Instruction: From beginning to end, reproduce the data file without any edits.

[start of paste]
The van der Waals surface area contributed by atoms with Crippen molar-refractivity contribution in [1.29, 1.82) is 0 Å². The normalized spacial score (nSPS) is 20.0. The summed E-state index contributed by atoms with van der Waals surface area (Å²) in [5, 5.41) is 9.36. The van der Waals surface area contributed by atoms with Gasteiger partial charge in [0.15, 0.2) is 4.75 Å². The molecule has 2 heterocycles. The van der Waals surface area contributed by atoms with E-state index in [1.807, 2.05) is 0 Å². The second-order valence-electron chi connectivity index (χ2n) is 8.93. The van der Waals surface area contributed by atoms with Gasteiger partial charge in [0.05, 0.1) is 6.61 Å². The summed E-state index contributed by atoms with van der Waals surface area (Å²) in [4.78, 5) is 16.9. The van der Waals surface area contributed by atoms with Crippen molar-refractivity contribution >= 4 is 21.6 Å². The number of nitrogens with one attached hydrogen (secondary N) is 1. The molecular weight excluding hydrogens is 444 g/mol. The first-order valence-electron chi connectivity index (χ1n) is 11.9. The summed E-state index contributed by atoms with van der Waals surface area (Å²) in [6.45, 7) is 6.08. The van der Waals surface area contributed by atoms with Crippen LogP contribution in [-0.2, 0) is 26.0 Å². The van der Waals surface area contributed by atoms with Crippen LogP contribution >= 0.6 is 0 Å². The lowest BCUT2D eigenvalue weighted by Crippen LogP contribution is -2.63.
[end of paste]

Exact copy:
The van der Waals surface area contributed by atoms with Crippen molar-refractivity contribution in [1.29, 1.82) is 0 Å². The normalized spacial score (nSPS) is 20.0. The summed E-state index contributed by atoms with van der Waals surface area (Å²) in [5, 5.41) is 9.36. The van der Waals surface area contributed by atoms with Gasteiger partial charge in [0.15, 0.2) is 4.75 Å². The molecule has 2 heterocycles. The van der Waals surface area contributed by atoms with E-state index in [1.807, 2.05) is 0 Å². The second-order valence-electron chi connectivity index (χ2n) is 8.93. The van der Waals surface area contributed by atoms with Gasteiger partial charge in [0.05, 0.1) is 6.61 Å². The summed E-state index contributed by atoms with van der Waals surface area (Å²) in [4.78, 5) is 16.9. The van der Waals surface area contributed by atoms with Crippen molar-refractivity contribution >= 4 is 21.6 Å². The number of nitrogens with one attached hydrogen (secondary N) is 1. The molecular weight excluding hydrogens is 444 g/mol. The first-order valence-electron chi connectivity index (χ1n) is 11.9. The summed E-state index contributed by atoms with van der Waals surface area (Å²) in [6.45, 7) is 6.08. The van der Waals surface area contributed by atoms with Crippen LogP contribution in [-0.2, 0) is 26.0 Å². The van der Waals surface area contributed by atoms with Crippen LogP contribution >= 0.6 is 0 Å². The lowest BCUT2D eigenvalue weighted by Crippen LogP contribution is -2.63.